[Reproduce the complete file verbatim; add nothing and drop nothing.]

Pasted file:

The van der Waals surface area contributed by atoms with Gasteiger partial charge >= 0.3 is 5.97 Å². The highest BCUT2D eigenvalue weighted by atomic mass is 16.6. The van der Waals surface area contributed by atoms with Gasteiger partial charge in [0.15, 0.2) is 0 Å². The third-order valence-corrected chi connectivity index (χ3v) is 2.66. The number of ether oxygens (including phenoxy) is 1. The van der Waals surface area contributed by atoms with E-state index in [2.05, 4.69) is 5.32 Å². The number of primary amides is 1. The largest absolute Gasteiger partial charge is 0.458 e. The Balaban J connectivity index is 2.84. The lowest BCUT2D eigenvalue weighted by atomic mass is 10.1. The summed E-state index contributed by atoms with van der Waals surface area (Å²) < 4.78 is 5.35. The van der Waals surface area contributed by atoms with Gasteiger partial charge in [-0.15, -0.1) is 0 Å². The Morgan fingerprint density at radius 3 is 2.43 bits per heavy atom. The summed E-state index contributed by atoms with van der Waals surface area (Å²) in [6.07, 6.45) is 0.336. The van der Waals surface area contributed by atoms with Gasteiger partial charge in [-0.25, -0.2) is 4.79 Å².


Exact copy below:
The van der Waals surface area contributed by atoms with Gasteiger partial charge >= 0.3 is 5.97 Å². The highest BCUT2D eigenvalue weighted by atomic mass is 16.6. The van der Waals surface area contributed by atoms with Gasteiger partial charge in [0.15, 0.2) is 0 Å². The third-order valence-corrected chi connectivity index (χ3v) is 2.66. The number of ether oxygens (including phenoxy) is 1. The van der Waals surface area contributed by atoms with E-state index in [2.05, 4.69) is 5.32 Å². The number of primary amides is 1. The largest absolute Gasteiger partial charge is 0.458 e. The Balaban J connectivity index is 2.84. The lowest BCUT2D eigenvalue weighted by atomic mass is 10.1. The summed E-state index contributed by atoms with van der Waals surface area (Å²) < 4.78 is 5.35. The van der Waals surface area contributed by atoms with Gasteiger partial charge in [-0.15, -0.1) is 0 Å². The Morgan fingerprint density at radius 3 is 2.43 bits per heavy atom. The summed E-state index contributed by atoms with van der Waals surface area (Å²) in [6.07, 6.45) is 0.336. The van der Waals surface area contributed by atoms with Gasteiger partial charge in [-0.25, -0.2) is 4.79 Å².